6. The 28th day of the 7th lunar month: inspection tour and lighting of the water lanterns.
7. The 29th day of the 7th lunar month, 11:00 p.m.: the Ghost Grappling Competition (a preliminary competition is first held at the fanpeng before the official competition begins).
2Constructing the Bamboo Trestlework Towers
To contribute to the Qianggu festival, villagers from Toucheng Township work jointly to construct the bamboo trestlework towers, called guzhan; the process builds community spirit. Because the guzhan are thirteen meters tall and offerings such as chicken, duck, pork, rice dumplings, calamari, rice noodles, shrimp, and crab are tied to the top, they must be firmly fixed. Materials used to secure the guzhan include rattan, nylon cord, plastic cord, and metal wire.
3The Small Tower
The primary towers used at the Toucheng Ghost Grappling are the fanpeng (small tower) and the gupeng (large tower). The fanpeng is also called the beggar’s tower. Basket upon basket of white rice is placed on the fanpeng for the Taoist priest to perform the ritual multiplication of the food so that all hungry spirits can eat their fill.
4The Large Tower
The gupeng, or large tower, is built for the official Ghost Grappling Competition. Structurally, it can be divided vertically into three parts. The bottom section is comprised of a support scaffolding made of twelve Chinese fir pillars measuring approximately thirty-three meters long each. A platform known as a daotapeng built at the top of the pillars increases the difficulty of completing the competition. Above the daotapeng are thirteen bamboo trestlework spires called guzhan that measure approximately eleven meters tall each and have offerings such as chicken, duck, and pork attached. Topping each guzhan are a gold medal and a wind banner. To make things even harder, the pillars are greased, so participants can to experience first-hand how difficult it is to free lost and wandering souls from suffering.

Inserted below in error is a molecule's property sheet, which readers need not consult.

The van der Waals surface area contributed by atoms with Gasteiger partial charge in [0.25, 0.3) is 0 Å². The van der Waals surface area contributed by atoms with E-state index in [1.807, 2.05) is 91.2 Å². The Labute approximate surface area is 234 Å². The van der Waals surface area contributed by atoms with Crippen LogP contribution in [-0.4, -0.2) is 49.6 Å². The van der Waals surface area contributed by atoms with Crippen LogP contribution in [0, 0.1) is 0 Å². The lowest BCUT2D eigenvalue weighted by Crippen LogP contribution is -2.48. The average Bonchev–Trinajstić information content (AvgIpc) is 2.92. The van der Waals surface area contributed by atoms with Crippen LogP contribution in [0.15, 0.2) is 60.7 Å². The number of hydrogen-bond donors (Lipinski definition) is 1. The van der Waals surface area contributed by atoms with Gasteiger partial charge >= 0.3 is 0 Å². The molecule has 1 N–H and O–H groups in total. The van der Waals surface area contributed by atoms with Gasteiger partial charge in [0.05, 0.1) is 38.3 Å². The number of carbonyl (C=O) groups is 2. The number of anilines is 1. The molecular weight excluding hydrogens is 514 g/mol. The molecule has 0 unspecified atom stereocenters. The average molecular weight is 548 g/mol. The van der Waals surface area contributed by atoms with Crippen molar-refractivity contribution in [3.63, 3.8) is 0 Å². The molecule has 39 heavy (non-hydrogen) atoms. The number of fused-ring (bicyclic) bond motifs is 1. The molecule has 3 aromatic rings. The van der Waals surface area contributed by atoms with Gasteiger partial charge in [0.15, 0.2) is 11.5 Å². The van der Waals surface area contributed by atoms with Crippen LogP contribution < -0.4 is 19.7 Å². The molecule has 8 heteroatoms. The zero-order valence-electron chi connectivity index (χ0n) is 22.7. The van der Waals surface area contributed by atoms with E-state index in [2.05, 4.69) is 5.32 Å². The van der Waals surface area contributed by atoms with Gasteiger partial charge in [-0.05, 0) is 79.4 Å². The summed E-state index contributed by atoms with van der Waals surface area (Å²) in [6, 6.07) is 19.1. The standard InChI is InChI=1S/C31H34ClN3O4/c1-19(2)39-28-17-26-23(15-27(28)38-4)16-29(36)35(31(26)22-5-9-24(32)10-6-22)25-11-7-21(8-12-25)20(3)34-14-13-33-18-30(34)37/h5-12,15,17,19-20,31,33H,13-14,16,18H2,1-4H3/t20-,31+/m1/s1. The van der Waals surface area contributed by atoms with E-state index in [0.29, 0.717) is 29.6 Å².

The Toucheng Ghost Grappling begins at 11 p.m., at which point each Qianggu team of five is assigned a pillar and given a hemp rope as a climbing aid. At the sound of the gong, the participants wrap their arms around their pillar and begin the climb upward. Because the pillar is greased, the teams must rely on teamwork, clambering over teammates and standing on one another’s shoulders to work their way up. The teammate who reaches the top of the pole can only get up onto the tower by performing a pullover—a gymnastic technique of swinging the body backwards around a horizontal bar feet first—as he swings onto the platform upside-down. This is the most difficult and dramatic stage of the Ghost Grappling Competition as well as the one in which participants are most prone to sustain injuries from falls. Finally, after scaling one of the spires, the first person to cut loose the binding cords and capture the flag and gold medal at the very top is declared the winner.
The Toucheng Ghost Grappling Competition is open to all interested participants from home and abroad. Males over twenty years of age (regardless of the location of their household registry) who are healthy, have no history of heart disease, and have climbing experience may form a team and register for the event. Each team should consist of a team captain and five members (the captain may not participate in the climb). To register, please contact the Ghost Festival Association of Toucheng Township, Yilan County at (03) 977-1459.